Our journey in the Autism Spectrum

Posts tagged ‘bugs’

Trying and Tiring Anxiety

I’m trying to be understanding.  Compassionate.  Really, I am.  But son of a bitch! Henry’s anxiety seems so irrational, ridiculous even, these past several months!  I feel horribly guilty about this.  More often than not, I am so.tired.of.it!  I lose my patience.  A lot.  I get anxiety about his anxiety.  Just STOP it already!!!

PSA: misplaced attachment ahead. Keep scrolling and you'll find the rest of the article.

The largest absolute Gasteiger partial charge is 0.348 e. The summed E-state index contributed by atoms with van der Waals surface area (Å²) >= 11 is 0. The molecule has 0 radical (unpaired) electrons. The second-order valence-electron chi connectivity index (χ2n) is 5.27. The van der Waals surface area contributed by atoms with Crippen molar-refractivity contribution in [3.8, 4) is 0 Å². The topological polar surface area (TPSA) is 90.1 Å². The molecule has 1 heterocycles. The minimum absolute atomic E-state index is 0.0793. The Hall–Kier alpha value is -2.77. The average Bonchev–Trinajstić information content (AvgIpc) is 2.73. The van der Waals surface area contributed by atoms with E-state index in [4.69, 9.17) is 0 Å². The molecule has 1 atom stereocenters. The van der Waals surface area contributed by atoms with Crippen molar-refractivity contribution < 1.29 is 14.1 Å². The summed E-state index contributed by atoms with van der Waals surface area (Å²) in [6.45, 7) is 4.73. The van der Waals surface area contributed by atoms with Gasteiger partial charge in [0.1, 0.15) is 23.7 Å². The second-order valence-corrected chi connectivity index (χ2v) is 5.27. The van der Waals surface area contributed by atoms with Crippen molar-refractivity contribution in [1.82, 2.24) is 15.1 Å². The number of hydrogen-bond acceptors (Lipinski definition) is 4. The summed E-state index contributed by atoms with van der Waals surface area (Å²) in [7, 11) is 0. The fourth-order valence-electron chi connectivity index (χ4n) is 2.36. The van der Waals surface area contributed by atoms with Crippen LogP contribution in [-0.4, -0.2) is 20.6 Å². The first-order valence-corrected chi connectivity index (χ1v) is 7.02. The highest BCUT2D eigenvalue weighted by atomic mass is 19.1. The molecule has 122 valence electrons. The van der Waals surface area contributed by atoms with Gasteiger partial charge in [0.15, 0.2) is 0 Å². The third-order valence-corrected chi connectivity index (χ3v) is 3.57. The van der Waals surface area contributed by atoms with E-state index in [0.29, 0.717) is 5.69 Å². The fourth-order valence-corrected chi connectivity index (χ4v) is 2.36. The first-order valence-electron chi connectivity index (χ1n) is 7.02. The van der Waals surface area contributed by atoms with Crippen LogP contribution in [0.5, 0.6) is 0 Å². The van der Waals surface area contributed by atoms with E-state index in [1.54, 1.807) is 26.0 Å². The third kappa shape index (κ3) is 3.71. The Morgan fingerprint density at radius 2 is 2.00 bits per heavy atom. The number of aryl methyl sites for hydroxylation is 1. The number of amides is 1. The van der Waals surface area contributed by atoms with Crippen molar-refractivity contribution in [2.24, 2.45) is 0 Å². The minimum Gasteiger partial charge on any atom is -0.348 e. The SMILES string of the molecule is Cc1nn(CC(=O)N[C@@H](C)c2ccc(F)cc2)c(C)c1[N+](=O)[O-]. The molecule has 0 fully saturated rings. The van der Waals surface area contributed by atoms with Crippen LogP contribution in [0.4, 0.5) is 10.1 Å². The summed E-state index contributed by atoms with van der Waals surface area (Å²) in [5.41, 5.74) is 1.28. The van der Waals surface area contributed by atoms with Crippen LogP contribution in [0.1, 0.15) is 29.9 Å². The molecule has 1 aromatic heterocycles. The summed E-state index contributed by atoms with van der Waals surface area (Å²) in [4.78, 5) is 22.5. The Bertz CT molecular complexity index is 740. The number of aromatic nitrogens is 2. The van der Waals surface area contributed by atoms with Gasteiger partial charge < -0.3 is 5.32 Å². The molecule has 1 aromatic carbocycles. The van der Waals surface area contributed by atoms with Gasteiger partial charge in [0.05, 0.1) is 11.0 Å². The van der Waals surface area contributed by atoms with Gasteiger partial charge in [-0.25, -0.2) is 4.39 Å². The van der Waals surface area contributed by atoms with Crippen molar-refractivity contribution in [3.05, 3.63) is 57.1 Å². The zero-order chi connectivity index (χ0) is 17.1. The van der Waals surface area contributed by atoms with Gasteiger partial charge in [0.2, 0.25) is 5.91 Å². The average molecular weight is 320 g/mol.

Ok, bug phobia, sure.  I get it.  We’re working on it.  Five years of working on it but still, fine.  Whatever.  Waking up at night with panic attacks is a little bit trying. Sometimes more than a little bit; Henry waking up out of a dead sleep (because we do check on him and KNOW he is, in fact, sleeping!)  saying he can’t sleep and crying and whining and screeching, unable to tell us WHY or WHAT is causing him such distress.  We try to calm him down.  He tries to calm himself down.  We remind him of relaxation exercises he can do.  He has a few YouTube videos that he can go to as well.  We’ve been to a psychologist to help us through this.  It was getting better.  Now it’s not better.  Almost-every-night not better.  He NEEDS to wear one of his dad’s hats to bed.  He MUST have one of my pillows or stuffed animals to sleep with.  (Yes, I have a stuffed rainbow chameleon. Don’t judge.)  We allow him these things, of course.  It does help.  Sometimes.  After what feels like hours of trying to talk him off a ledge.